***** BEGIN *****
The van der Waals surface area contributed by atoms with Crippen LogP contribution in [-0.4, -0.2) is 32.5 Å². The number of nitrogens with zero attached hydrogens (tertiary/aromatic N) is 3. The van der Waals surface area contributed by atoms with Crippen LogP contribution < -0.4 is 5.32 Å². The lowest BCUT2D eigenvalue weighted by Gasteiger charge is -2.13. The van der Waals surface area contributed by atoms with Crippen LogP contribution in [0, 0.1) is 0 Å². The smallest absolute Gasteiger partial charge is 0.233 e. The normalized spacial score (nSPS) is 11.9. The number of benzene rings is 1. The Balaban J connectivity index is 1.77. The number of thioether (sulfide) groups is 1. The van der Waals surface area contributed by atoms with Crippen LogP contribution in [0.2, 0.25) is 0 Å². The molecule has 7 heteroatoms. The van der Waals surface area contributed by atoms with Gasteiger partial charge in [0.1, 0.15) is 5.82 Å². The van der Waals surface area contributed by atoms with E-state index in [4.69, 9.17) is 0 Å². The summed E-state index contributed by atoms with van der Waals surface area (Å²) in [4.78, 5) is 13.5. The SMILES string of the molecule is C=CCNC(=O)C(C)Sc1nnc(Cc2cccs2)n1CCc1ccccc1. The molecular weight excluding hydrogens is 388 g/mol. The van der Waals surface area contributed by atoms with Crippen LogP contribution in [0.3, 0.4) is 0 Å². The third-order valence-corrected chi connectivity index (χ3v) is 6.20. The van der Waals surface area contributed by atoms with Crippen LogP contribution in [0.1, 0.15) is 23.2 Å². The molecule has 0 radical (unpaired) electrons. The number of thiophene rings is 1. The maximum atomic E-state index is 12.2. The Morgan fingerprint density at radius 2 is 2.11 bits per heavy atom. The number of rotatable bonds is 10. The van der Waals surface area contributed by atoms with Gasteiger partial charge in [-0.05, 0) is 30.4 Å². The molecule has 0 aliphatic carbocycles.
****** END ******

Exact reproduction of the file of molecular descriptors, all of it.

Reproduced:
The van der Waals surface area contributed by atoms with Crippen LogP contribution in [-0.4, -0.2) is 32.5 Å². The number of nitrogens with zero attached hydrogens (tertiary/aromatic N) is 3. The van der Waals surface area contributed by atoms with Crippen LogP contribution < -0.4 is 5.32 Å². The lowest BCUT2D eigenvalue weighted by Gasteiger charge is -2.13. The van der Waals surface area contributed by atoms with Crippen LogP contribution in [0, 0.1) is 0 Å². The smallest absolute Gasteiger partial charge is 0.233 e. The normalized spacial score (nSPS) is 11.9. The number of benzene rings is 1. The Balaban J connectivity index is 1.77. The number of thioether (sulfide) groups is 1. The van der Waals surface area contributed by atoms with Crippen LogP contribution in [0.2, 0.25) is 0 Å². The molecule has 7 heteroatoms. The van der Waals surface area contributed by atoms with Gasteiger partial charge in [0.1, 0.15) is 5.82 Å². The van der Waals surface area contributed by atoms with E-state index in [4.69, 9.17) is 0 Å². The summed E-state index contributed by atoms with van der Waals surface area (Å²) in [4.78, 5) is 13.5. The SMILES string of the molecule is C=CCNC(=O)C(C)Sc1nnc(Cc2cccs2)n1CCc1ccccc1. The molecular weight excluding hydrogens is 388 g/mol. The van der Waals surface area contributed by atoms with Crippen LogP contribution in [0.3, 0.4) is 0 Å². The third-order valence-corrected chi connectivity index (χ3v) is 6.20. The van der Waals surface area contributed by atoms with Crippen LogP contribution in [0.1, 0.15) is 23.2 Å². The molecule has 0 radical (unpaired) electrons. The number of thiophene rings is 1. The maximum atomic E-state index is 12.2. The Morgan fingerprint density at radius 2 is 2.11 bits per heavy atom. The number of rotatable bonds is 10. The van der Waals surface area contributed by atoms with Gasteiger partial charge in [-0.05, 0) is 30.4 Å². The molecule has 0 aliphatic carbocycles.